Sep 15, 2009

Hatching Silkworm Eggs

Once upon a time there was a beautiful oriental princess enjoying a cup of hot tea beneath an old mulberry tree. Plop! A bright, white oval drops directly down with a splash into her hot beverage. What's this? A cocoon is floating in the center of her tea cup. The princess reaches in with her chop stix and and grabs one silken thread from which the cocoon was spun. As she pulls at this thread the glistening orb begins to spin like a bobbin unwinding a long and most lustrous fiber.
Now, the princess was a textile and fiber artist / knitting and weaving addict and so naturally she immediately thought, "Oh Yes! This will do nicely as part of my next project!"
The eggs are hatching. I had to hurry up and try to mix their mulberry chow!
It does look scrumptious but, is "not for human consumption" so we'll never know. As I added the hot water and began to stir the chow I noticed the kitchen smelled a bit like mown lawn. I opted to follow the microwave cooking directions as I must have misplaced my double boiler needed for the stove top preparation. After a good 5 min. nuke and a little stirring we had hot food. Shortly there after we had room temperature food and I dished some up for the little characters.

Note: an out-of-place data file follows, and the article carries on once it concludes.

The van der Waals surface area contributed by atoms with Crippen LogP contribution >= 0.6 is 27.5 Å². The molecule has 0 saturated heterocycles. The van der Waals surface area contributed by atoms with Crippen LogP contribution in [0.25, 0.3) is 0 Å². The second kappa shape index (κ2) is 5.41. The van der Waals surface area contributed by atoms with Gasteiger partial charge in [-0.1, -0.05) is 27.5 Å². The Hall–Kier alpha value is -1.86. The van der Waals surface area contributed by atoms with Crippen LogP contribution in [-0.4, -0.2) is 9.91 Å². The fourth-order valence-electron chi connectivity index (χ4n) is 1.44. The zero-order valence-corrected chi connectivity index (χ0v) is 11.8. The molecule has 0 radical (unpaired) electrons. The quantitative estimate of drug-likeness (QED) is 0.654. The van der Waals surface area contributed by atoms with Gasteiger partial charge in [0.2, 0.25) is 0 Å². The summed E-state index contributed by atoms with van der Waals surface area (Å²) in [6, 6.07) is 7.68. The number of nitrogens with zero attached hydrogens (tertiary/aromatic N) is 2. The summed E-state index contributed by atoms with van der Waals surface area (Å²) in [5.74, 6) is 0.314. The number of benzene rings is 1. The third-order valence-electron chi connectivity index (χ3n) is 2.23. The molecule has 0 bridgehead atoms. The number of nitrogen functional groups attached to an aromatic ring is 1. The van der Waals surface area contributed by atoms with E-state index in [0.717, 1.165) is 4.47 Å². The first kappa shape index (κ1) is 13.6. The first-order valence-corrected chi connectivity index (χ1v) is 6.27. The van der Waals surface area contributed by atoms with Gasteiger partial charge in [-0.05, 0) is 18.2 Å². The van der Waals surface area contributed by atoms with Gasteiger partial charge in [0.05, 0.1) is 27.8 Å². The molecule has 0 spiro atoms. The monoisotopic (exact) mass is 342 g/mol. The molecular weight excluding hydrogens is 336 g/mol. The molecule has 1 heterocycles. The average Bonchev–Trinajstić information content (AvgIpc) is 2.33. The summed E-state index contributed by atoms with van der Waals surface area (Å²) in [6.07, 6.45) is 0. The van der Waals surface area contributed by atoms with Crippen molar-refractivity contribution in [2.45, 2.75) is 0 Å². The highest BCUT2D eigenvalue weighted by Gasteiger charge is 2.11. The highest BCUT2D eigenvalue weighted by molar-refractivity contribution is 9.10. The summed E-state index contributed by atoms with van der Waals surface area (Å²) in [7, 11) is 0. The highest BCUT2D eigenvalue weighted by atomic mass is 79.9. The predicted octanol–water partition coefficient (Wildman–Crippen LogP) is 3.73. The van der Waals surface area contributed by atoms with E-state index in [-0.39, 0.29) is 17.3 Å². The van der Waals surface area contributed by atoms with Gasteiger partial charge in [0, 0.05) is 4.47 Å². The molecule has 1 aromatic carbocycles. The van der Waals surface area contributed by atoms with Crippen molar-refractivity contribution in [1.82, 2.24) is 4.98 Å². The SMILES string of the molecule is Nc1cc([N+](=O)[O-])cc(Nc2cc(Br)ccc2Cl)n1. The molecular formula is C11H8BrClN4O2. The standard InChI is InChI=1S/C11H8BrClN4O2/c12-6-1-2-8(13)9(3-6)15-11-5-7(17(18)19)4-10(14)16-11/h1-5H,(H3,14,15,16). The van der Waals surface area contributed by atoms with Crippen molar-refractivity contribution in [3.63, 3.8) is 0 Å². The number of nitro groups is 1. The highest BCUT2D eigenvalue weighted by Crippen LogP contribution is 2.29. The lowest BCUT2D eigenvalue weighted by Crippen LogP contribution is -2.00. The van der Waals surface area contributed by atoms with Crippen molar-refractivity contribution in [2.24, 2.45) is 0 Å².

Look closely. Here are the tiny silkworms picnicing on a big green scoop of delicious mulberry chow.
The worms are about the width of a pencil line
I've counted approx 75 tiny silkworms so far. In the morning I'll have a pretty good idea about how many of the 500 eggs will hatch. I'm getting thermometer readings of a steady 84 deg. F.  Maintaining a temperature of 78 to 88 deg. F.  is said to be most important, especially during this first week or so. It is also important that the petri dish remain covered to keep the food moist and yet, the attentive insect owner must be watchful for moisture or condensation build-up as even the tiniest of water droplets could form within the dish and drown the little tikes. There may be some pensive, pacing up and down the corridors as we make our way through this initial 72 hours. As I've never gotten to have that herd of sheep I've always wanted I'm pretending that this is my flock and it is lambing season.
Claxton has been busy boiling water. (We don't need any.) My job is to gently lift each new worm with a small, soft paint brush away from the hatching area over to the feeding area. Even as tiny as they are these little silkworms are already creating nearly invisible silken fibers. They hang from them off the tip of my paint brush as I individually lift them away from the eggs. If they are left to crawl over the eggs they will drop silk making it difficult for the others to hatch forth.

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